Matt Renwick is an elementary principal. Matt writes at Read by Example and tweets @ReadByExample. Matt is a veteran public educator, working first as a classroom teacher and now serving as the school leader at Mineral Point Elementary School (Mineral Point, Wisconsin). Matt’s educational writing and consultant work focus primarily on literacy instruction, school leadership, and technology integration. He has spoken at national conferences, including ASCD, ISTE, NAESP, NCTE, as well as facilitated workshops and professional learning experiences.
Matt Renwick defines three archetypes of personalities he has observed who have incomplete understandings about the science of reading. Matt offers approaches to each person, and notes that no one person neatly fits into a simple archetype.
Matt Renwick reflects on the importance of building students’ identities as readers and writers and the power of a daily status of the class. Download a template to put this routine in place in your own classroom.
Matt Renwick challenges educators that if we believe that social and emotional learning is just as important as academics, then we ought to use resources, space, and time to support self-directed learning.
Matt Renwick reminds us that there is a lot of information available in our classrooms that can inform instruction. Some of it is “hiding in plain sight,” for example reading logs.
Matt Renwick gives five phrases every writer should put at the top of a draft, and then explores the way doing so can help develop creativity.
Matt Renwick offers advice on how to use feedback as a tool to support and reinforce what students are doing well. Sincerity and positivity will always give students more confidence in themselves as writers.
Matt Renwick leads us to design book clubs where students can continue to grow and connect as readers in online discussions.
Matt Renwick explores ways in which whole-class conversations around one text can build a strong community as understanding is co-constructed.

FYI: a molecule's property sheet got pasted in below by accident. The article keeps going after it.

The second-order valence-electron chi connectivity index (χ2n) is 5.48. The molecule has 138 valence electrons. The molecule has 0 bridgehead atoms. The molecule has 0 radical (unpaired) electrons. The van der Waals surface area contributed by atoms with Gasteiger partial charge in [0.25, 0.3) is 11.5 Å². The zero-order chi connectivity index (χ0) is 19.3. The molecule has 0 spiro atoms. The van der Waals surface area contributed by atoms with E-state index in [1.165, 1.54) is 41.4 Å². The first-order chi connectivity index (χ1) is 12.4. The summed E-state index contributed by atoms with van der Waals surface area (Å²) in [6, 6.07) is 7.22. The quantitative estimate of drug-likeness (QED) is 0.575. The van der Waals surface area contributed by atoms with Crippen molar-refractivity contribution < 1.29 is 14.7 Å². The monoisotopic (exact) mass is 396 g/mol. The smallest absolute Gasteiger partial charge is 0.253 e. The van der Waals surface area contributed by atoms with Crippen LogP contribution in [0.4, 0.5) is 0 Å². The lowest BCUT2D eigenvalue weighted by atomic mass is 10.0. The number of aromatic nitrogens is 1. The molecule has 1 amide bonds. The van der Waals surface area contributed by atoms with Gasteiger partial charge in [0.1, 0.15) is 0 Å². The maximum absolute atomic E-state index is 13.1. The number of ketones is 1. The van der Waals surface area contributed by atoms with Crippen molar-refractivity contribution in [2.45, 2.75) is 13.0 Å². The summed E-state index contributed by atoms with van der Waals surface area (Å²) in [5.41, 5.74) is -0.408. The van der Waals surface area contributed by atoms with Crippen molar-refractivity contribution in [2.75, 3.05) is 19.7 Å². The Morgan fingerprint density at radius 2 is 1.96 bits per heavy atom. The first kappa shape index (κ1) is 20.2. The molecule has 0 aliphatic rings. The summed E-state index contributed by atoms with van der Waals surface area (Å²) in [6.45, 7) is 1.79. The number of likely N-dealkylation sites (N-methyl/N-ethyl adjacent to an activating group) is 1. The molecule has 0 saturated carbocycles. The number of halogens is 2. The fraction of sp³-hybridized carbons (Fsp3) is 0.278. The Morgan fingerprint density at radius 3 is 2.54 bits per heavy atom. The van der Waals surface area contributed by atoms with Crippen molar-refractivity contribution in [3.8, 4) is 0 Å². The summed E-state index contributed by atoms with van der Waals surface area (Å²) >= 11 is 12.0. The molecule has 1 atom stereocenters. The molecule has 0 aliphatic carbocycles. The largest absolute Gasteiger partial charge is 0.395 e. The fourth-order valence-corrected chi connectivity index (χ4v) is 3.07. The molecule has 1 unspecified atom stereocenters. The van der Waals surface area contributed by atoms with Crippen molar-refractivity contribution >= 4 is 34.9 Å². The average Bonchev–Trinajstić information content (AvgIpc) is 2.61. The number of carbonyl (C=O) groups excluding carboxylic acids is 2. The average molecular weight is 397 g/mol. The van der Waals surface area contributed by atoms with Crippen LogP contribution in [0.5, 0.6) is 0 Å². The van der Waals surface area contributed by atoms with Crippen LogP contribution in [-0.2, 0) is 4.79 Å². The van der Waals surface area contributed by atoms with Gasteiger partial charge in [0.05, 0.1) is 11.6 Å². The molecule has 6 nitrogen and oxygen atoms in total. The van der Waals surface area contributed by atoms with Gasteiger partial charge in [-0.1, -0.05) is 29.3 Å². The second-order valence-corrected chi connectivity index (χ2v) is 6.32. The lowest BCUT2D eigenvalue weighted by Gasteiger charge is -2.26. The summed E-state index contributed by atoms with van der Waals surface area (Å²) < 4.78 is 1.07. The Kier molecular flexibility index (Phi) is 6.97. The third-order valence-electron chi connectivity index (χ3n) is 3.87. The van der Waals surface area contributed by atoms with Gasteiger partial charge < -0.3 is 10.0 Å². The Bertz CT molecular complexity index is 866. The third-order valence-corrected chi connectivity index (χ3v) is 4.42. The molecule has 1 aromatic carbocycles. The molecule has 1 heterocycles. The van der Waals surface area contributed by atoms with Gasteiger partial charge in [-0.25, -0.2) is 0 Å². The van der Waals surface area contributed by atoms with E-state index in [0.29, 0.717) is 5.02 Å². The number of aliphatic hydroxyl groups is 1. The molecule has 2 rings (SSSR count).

Matt Renwick shares creative ways teachers in his school celebrate authors.
Matt Renwick finds the data closest to the students we serve is more helpful to teachers than many benchmarks or screener scores.
Teaching the genre of tests can seem far removed from writing workshop. Matt Renwick explores how to teach constructed response in a way that is integrated with the tenets of good workshop instruction.
Matt Renwick is surprised when his son completes a reading quiz that isn’t required, and finally realizes it’s all about reading response.
Matt Renwick describes the process of paying attention to telling details, and gives practical advice for teaching this skill to young writers.
Matt Renwick encourages you to ask a few critical questions before you adopt the 40-Book Challenge or any other activity with a number for a goal you’re going to be tied to all year long in your classroom.
Matt Renwick discovers technology provides many authentic audiences for student writing.
“China is going to kill us all!” This quote from a student causes Matt Renwick to stop and consider how schools can use literacy to promote global understanding.
Matt Renwick explains why sometimes the best way to grow reading abilities in students is to resist rubrics.
Here are Matt Renwick's three favorite moves for helping struggling writers.
Matt Renwick finds there is value in connecting video games and literacy in classrooms, once he and the teachers he works with can get past their leeriness.
What many school leaders, teachers, and students have in common is that they are introverts. Matt Renwick remembers exhaustion from his first year of teaching because of introversion, and offers suggestions for meeting the needs of introverts in any school community.
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